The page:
Lebanese artist Hayat Nazer creates a symbol of hope from August 4 Beirut blast debris

Lebanese artist Hayat Nazer creates a symbol of hope from August 4 Beirut blast debris

Hayat Nazer, the renowned Lebanese, has created a masterpiece of hope using nothing but blast debris. On the evening of August 4, 2020, Lebanon’s capital Beirut was swept off its feet with a series of blasts that took place due to a huge amount of ammonium nitrate stored at the Beirut port. Hundreds of citizens lost their lives while thousands were left severely injured.

Now, Hayat Nazer has created a symbol of hope in the memory of lost ones. Standing tall (nearly three metres), with an arm raised high and windswept hair, and a face that’s severely scarred from the blast, Hayat’s symbol of hope is a woman. A broken clock is placed carefully close to her feet, reading with 6:08 PM, the exact time when the deadly blast destroyed the entire Beirut port and surroundings.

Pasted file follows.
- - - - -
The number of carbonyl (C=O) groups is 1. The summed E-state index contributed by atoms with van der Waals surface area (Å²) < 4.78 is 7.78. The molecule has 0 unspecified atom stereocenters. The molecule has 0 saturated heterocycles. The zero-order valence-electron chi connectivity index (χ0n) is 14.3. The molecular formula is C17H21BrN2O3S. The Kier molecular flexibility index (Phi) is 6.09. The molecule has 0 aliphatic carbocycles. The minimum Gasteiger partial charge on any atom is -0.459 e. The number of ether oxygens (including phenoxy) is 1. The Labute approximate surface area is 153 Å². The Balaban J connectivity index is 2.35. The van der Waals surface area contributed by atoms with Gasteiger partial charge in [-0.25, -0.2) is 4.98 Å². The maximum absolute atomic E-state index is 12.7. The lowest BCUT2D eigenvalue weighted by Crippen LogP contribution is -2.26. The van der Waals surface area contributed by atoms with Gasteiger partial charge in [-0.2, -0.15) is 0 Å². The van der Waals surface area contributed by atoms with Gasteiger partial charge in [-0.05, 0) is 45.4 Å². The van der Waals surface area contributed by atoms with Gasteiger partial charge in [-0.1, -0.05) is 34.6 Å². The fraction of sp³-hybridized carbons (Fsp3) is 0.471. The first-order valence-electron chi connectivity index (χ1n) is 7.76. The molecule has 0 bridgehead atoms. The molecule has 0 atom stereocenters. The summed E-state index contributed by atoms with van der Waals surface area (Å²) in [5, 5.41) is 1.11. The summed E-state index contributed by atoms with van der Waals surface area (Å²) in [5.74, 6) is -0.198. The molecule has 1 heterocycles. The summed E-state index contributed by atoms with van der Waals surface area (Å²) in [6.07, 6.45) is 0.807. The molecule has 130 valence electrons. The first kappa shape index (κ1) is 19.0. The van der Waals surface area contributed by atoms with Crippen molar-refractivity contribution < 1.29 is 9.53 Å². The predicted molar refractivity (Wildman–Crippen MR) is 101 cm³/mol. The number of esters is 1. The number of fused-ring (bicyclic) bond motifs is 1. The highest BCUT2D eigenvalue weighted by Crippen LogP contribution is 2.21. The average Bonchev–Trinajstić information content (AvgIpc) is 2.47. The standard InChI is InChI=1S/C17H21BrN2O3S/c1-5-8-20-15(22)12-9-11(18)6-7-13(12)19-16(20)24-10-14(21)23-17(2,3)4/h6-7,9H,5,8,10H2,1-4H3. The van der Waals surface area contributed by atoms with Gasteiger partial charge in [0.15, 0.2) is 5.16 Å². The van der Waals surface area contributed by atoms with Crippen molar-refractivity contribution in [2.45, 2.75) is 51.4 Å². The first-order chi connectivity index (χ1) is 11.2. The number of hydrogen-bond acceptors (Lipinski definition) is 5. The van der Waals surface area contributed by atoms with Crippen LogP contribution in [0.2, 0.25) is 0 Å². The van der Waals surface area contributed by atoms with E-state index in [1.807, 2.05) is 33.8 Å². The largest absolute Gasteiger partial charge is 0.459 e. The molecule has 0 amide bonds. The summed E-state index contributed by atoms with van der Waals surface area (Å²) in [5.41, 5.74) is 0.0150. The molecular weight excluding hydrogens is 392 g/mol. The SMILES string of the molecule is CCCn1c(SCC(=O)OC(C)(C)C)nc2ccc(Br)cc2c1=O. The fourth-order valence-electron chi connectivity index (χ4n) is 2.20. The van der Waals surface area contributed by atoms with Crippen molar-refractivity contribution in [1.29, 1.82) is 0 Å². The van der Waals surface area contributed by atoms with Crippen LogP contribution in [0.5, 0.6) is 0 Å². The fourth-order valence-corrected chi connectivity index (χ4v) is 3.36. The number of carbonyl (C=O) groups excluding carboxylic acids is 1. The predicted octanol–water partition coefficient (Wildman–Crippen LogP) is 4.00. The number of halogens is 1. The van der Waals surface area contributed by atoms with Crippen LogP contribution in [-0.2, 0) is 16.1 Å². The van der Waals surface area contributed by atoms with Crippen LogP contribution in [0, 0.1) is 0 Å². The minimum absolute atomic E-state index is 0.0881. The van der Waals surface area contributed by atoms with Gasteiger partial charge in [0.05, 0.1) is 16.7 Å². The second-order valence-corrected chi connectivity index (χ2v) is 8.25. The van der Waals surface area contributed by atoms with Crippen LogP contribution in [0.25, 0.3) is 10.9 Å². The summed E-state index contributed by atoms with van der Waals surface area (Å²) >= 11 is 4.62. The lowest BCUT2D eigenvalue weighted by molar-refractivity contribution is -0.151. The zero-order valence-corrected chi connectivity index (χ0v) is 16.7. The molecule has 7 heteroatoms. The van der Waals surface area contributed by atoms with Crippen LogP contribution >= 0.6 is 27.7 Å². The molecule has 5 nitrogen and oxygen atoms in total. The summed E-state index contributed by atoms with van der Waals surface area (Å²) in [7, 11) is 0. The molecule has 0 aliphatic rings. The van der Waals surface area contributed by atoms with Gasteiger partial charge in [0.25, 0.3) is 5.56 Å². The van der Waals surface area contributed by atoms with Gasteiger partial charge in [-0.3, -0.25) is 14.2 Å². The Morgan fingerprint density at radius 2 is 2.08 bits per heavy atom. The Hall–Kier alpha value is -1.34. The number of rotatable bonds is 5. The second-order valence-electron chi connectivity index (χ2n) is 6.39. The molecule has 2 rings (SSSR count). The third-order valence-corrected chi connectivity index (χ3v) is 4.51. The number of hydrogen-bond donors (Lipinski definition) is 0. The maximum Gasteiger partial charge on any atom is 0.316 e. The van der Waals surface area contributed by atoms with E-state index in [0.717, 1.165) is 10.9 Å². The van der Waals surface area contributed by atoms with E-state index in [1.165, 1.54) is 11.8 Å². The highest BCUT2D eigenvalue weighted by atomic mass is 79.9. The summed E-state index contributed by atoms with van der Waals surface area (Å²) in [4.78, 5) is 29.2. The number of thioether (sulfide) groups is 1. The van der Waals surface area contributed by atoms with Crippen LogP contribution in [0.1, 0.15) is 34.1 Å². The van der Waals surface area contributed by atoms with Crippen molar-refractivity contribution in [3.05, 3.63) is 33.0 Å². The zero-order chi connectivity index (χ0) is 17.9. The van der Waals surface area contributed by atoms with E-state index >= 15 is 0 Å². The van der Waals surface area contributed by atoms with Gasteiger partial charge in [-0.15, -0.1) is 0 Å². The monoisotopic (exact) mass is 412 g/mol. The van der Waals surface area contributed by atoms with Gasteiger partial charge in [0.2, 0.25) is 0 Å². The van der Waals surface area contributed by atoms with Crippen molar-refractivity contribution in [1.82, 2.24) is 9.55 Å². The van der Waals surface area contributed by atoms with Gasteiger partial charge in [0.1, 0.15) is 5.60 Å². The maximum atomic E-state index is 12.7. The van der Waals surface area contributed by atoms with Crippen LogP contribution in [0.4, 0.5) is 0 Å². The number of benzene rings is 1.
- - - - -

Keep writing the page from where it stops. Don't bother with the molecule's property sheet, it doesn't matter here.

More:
The best part of this unnamed statue is that it is made using broken glass and materials that belonged to the blast victims’ home. The art symbolises Beirut’s hope of rising from the rubble, with the sculpture looking strong and hopeful.

Hayat also volunteered to help clean up houses and streets of the city. She would help cleanup the city during the daytime and at nights, and used to build the sculpture with broken glass and twisted metal pieces she had collected. It took her around two months to complete the statue; she has decided to not name her work because she wanted the public to do so.

Lebanese artist Hayat Nazer creates a symbol of hope from August 4 Beirut blast debris

Apparently, this is not Hayat’s first time at converting debris into art. She has done some amazing works, which include a model of the mythological Phoenix, which was also created with pieces of burnt tents. She also made a heart-shaped sculpture, using stones and empty teargas canisters that were collected from clashes between protesters and security forces.

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